#SDN To really provision bandwidth efficiently you have to get inside the application.

One of the most commonly cited use cases for SDN (the classical, architectural definition) centers on ensuring quality of service for applications, usually by adjusting bandwidth constraints and prioritization, sometimes dynamically based on the operating conditions present on the network.

In such a scenario the application magically informs the SDN controller of its bandwidth and service-level requirements and the controller adjusts the network and distributes the appropriate flow tables to the network fabric to support the application.

This is a great vision, but it is not without challenges.

The most significant obstacle is actually not getting the application to talk to the SDN controller. Northbound APIs could be used for this purpose, or some other API-based mechanism that is used to instruct the controller on application specific requirements. Let's not rat hole on that and assume that this is easily enough accomplished.

At this point the SDN controller has some requirements dictated by an application. Given the way in which an SDN controller distributes forwarding information to the network fabric, one has to ask how the SDN controller will represent the requirements of the application and, more importantly, how it will distribute those requirements.

Assuming a classical SDN architecture and the use of OpenFlow or a protocol similar in capability, the flow table in the network fabric will only be able to distinguish packets on a per-IP / port combination. Let's assume that's an accurate representation of the overall topology; that is, every application has a distinct IP / port combination. That means the SDN controller can, in fact, push flow table rules that are able to provision the appropriate bandwidth for those application flows as well enforce prioritization (if that's needed, too).

So far so good. You're thinking I'm barking up a pedantic tree or something, aren't here? Nope, here comes a significant problem starting with the question: How does the application define its need for bandwidth?

"Applications" today are comprised of a variety of functions and capabilities ranging from the delivery of simple text to dozens of images to embedded multi-media to video (and probably a few others I'm missing). The bandwidth needs of video is different from text is different from images is different for real-time messaging applications. Sensitivity to latency, throughput, bandwidth - these characteristics are peculiar to content-types, not the application itself (capabilities of the client-side network and device not withstanding, either). Given an application will varying - sometimes wildly - content types and requirements, should it simply request from the network the highest throughput and lowest latency required of all content being delivered? That's terribly inefficient.

HTTP is the new TCP

At the root of the problem is the reality that HTTP is the new TCP, with a significant percentage (62% in our research) of applications all using HTTP. A smaller percentage of those applications use port 8080 and port 443, but are still HTTP. In an increasingly API-enabled application world, the best chance we have to profile bandwidth needs for an "application" is at the URI level.

http-the-new-tcp-f5All the interesting application-layer stuff is going on above layer 7 (HTTP) or more precisely within layer 7, in the payload (and across multiple packets and flows, but that's a different discussion). To really define the specific bandwidth needs of an application you have to look at the content being delivered. In many cases that content-type can be deduced from clues in the URI (file extensions like JPG, PNG, CSS, etc...) or extracted from the HTTP header Content-Type, which spells it out. In either case, you must be able to inspect and evaluate data in the HTTP payload, not merely IP and TCP parameters.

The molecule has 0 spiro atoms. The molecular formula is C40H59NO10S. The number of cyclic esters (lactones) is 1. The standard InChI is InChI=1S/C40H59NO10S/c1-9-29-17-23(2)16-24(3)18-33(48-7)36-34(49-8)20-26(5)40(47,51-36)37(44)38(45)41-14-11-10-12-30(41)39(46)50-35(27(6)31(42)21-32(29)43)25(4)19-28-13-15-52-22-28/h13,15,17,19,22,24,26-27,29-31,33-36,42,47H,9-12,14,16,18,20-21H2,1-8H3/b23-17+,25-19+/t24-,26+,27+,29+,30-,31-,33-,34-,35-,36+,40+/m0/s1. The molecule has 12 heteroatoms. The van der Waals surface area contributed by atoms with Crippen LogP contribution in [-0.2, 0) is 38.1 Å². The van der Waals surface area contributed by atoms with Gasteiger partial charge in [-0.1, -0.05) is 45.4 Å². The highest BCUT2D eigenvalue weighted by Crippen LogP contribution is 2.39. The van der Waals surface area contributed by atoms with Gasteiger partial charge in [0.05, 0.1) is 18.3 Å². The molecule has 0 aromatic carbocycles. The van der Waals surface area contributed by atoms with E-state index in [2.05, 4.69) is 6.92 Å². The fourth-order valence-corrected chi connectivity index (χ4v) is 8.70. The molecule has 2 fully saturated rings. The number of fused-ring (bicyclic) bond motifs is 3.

The biggest problem is that the current SDN architectural model, which focuses heavily on packet and flow-based processing, does not have the depth of visibility necessary to properly distinguish content type within an application and thus apply routing and forwarding policies based on each content type's unique requirements. An application delivering both video (a plurality of video is delivered via HTTP today, and it's increasing rapidly) and text will either need to be optimized for one or the other, but not both. The same is true for images, and even for different delivery models (push, pull, real-time, static) of text-based information.

To do that you need visibility into the application, down to the payload in some cases. That's just not a capability that the classical SDN architecture today is able to provide, for a variety of reasons. Current SDN architectures assume visibility and action on L2-4 only. Unfortunately the data necessary is at and above L7.

Ultimately the answer to this conundrum is to include L7 capable data path elements in the SDN architecture. The standard L2-3 SDN fabric can then optimally route packets through the network based on general, application-oriented network requirements while allowing the L7 aware data path elements the ability to do what they do best: inspect, analyze, evaluate and even modify (optimize) application messages in order to optimally deliver data to the end-user. 

Application awareness, as it's often referred to, is not enough. To really ensure the network - and thus SDN - is able to offer application-specific services in the network requires application fluency. And application fluency isn't something you find by peeking at packets from layer 2-4. You've got to go deeper - to layer 7 and beyond.